Civil rights leader and educator Robert Parris Moses was born on January 23, 1935 in New York City to Louise Parris and Gregory Moses. He graduated from Stuyvesant High School in 1952, and enrolled at Hamilton College in Clinton, New York, where he received a Rhodes scholarship. After receiving his B.A. degree in philosophy in 1956, Moses later earned his M.A. degree in philosophy from Harvard University.
Moses began teaching mathematics at the Horace Mann School in the Bronx, New York in 1958. In 1960, he became active in the Civil Rights Movement, joining the Southern Christian Leadership Council (SCLC) branch in Harlem. The following summer, Moses traveled to Atlanta where he worked for the SCLC and registered members for the Student Nonviolent Coordinating Committee’s (SNCC) fall conference. In 1961, Moses resigned from his teaching position at the Horace Mann School and returned to the South, where he worked to register black voters in McComb, Mississippi. Moses then became the co-director of the Council of Federated Organizations (COFO), and helped to launch the freedom vote, a mock gubernatorial election to register black voters in Mississippi.
In 1964, Moses helped to organize the Freedom Summer campaign, recruiting hundreds of student volunteers to conduct a black voter registration drive in Mississippi. That summer, Moses and others organized the Mississippi Freedom Democratic Party (MFDP) to challenge the all-white representation of the state at the 1964 Democratic National Convention in Atlantic City, New Jersey. Shortly after, Moses was actively recruited by the Vietnam draft board, but fled to Canada to avoid the draft. He spent two years in Canada working odd jobs until moving to Tanzania and working for the Ministry of Education. There, he served as chairperson of the mathematics department at the Same Secondary School. Moses returned to the United States in 1976, under President Jimmy Carter’s amnesty program for draft resisters. Moses settled in Cambridge, Massachusetts, where he resumed his doctoral studies at Harvard University and taught mathematics at a local high school.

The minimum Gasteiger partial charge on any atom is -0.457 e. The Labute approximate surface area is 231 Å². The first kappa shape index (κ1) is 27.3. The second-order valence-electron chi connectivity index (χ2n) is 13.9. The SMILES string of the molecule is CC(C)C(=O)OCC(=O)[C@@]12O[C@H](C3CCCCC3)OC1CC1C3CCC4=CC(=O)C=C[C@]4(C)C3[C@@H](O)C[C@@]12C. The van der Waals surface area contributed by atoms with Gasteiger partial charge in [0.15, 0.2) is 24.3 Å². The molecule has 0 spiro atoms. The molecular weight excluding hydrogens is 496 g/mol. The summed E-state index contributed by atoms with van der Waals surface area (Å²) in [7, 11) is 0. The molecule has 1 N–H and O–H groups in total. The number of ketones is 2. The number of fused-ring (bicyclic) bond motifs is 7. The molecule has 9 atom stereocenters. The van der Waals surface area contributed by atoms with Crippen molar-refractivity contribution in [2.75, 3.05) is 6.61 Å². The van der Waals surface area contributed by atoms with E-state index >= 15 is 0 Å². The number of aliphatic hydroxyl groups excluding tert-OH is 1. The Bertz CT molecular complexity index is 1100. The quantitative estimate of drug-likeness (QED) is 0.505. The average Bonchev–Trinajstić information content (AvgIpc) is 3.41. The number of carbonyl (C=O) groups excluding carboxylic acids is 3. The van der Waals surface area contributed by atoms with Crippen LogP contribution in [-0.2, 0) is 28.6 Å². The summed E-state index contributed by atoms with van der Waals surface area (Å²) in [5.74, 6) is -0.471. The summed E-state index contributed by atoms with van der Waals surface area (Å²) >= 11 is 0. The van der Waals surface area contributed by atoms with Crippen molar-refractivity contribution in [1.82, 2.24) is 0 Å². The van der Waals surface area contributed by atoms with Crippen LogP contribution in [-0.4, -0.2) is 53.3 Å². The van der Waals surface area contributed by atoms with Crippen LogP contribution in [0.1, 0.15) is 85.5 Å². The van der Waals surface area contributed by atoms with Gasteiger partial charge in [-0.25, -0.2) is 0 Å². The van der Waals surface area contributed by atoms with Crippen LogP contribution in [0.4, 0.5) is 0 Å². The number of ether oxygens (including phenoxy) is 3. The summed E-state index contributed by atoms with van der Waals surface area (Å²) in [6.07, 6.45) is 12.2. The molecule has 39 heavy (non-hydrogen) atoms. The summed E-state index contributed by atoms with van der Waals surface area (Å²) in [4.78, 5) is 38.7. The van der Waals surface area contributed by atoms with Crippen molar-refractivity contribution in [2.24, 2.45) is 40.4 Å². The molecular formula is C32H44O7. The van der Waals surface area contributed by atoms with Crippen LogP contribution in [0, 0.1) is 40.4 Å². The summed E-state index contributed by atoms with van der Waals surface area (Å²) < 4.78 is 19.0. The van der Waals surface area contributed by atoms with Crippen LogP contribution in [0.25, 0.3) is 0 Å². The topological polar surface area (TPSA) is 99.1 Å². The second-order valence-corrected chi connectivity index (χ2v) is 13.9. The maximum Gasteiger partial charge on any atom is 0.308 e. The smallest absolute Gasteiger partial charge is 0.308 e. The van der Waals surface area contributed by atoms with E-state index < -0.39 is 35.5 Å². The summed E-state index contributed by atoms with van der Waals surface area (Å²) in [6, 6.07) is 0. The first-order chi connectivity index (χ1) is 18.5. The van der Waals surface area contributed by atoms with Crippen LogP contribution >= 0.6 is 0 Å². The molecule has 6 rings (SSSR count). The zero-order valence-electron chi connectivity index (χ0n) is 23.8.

In 1982, Moses received a MacArthur Fellowship, and launched the Algebra Project to improve mathematics competency for low-income students and children of color. By 1985, the Algebra Project was officially recognized by the Cambridge School Committee, and was incorporated in 1990. Two years later, Moses launched the Delta Algebra Project in Mississippi. In 1996, The Young People’s Project was founded in Jackson, Mississippi to train, employ and support high school students to become mathematics tutors. Moses also taught algebra and geometry at Lanier High School in Jackson, Mississippi, and published his 2001 book entitled, Radical Equations. In 2006, Moses was named a Frank H.T. Rhodes Class of ’56 Professor at Cornell University. That same year, he was awarded an honorary doctor of science degree from Harvard University.
Moses and his wife, Janet Jemmott, have four children: Maisha, Omowale, Tabasuri and Malaika.
Robert Parris Moses was interviewed by The HistoryMakers on November 16, 2018.
11/16/2018 |and| 11/18/2018
In Boston, Fall.
Friend's island in middle of a lake in Maine.
Cereal, his home baked biscuits. Beans, rice. Ugali (Tanzanian dish)
Civil rights leader and educator Robert Parris Moses (1935 - ) launched the Algebra Project in 1982, to improve mathematics competency for low-income students and children of color.